There can be no doubt that since communism collapsed in 1989, after the hecatomb of the 1939-1945 war and almost half a century of Soviet domination, Poland has experienced a remarkable reversal of fortune – regaining independence, a booming economy and re-integration with the rest of Europe.
One may marvel at Poland’s achievements in establishing the fundamentals of a democratic system and productive free market economy in such a short period of time. Let’s take a closer look at what role Sika plays in the Polish construction market after 25 years of democracy. We were able to talk to Maciej Horaček, the General Manager for Sika Poland.
Mr Horaček - you’ve been Sika Poland’s General Manager for over 10 years, during which time the company has witnessed enormous growth. What are your personal secrets in leading a successful team?
I truly believe that the key to success lies mainly in the human factor and proper management of people’s talents, and in clarity and transparency of the structure. It is essential to establish a clear set of responsibilities and goals as well as providing tools for achieving them. If employees have freedom of action within a certain framework, they are likely to find optimal paths to work effectively and responsibly.
The ongoing monitoring of the whole process is also significant. It helps to react relatively fast, revise and adjust the framework if necessary. Most of our leading sales engineers have worked with us for over 10 – 15 years now, which means they must have found their own paths within the offered structure which give them confidence and satisfaction.
Sika is currently one of the leading specialty chemicals suppliers in Poland. What are the targets of Sika Poland now? Where is it heading?
I like the definition “leading specialty chemicals supplier” as it exactly reflects our strengths as well as a potential future direction. It’s true that Sika Poland has a leading position in SPECIALTY chemicals, which is very significant in the current golden age of the Polish construction market. Never before has Poland received such substantial financial support for infrastructure construction as it is obtaining now from numerous EU development programs.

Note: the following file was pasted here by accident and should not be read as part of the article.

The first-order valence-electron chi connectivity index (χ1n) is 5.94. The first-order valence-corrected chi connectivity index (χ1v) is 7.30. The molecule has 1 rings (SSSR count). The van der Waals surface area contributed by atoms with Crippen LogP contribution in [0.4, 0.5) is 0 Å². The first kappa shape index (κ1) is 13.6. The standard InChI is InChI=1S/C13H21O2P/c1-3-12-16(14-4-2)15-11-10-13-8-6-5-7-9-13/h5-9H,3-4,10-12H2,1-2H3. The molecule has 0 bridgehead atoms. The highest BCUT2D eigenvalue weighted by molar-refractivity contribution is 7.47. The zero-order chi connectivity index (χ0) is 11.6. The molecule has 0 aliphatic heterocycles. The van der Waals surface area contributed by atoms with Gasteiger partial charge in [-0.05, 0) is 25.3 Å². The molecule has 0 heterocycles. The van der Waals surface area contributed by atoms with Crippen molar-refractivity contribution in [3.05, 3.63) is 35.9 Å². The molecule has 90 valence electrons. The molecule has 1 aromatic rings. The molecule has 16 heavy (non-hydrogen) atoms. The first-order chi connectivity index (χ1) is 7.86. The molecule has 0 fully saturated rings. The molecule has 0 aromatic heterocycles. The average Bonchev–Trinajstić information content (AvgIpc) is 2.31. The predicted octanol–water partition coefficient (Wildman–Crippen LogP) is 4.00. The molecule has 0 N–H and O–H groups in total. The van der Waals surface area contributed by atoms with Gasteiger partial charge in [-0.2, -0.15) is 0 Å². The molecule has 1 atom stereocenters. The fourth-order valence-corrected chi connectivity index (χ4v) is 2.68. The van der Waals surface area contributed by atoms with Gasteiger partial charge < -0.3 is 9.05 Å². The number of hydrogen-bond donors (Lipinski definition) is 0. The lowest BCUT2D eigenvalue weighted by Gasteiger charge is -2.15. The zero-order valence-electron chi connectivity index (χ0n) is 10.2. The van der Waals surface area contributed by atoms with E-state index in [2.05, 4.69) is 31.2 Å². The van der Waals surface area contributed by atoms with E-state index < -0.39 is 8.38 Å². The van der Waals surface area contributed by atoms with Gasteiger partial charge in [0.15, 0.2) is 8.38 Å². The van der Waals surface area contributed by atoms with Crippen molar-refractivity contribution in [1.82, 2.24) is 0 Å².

As a result, for the last 10 years enormous infrastructure investments have been spreading across the country. As a specialty chemicals supplier, Sika Poland owns the lion’s share of that market. However, one has to bear in mind that EU financial support will one day come to an end and it is of the utmost importance to find new, profitable sectors within the construction market.
Sika Poland’s chance for future growth can be found in “mass” chemicals, including such products as silicones, caulking foams and cementitious mortars. However, if we want to offer competitive pricing and boost our market share in this particular segment, launching a local production operation is inevitable. Sika is the only construction chemicals supplier with no local production base in Poland.
Another opportunity for growth lies in a continuously expanding residential construction market. Sales in this sector are based on a distribution channel; therefore Sika Poland needs to develop a solid and coherent distribution strategy over the next couple of years.
Construction market in Poland
What is the condition of the construction market in Poland? Where exactly does Poland need Sika?
The current situation of the Polish construction market is complicated. There are numerous gaps in regulations and weak points in tender principles where price is still the main issue. All these may result in poor construction projects where quality is often pushed out by low price. Even today a number of structures completed not long ago already require some refurbishment.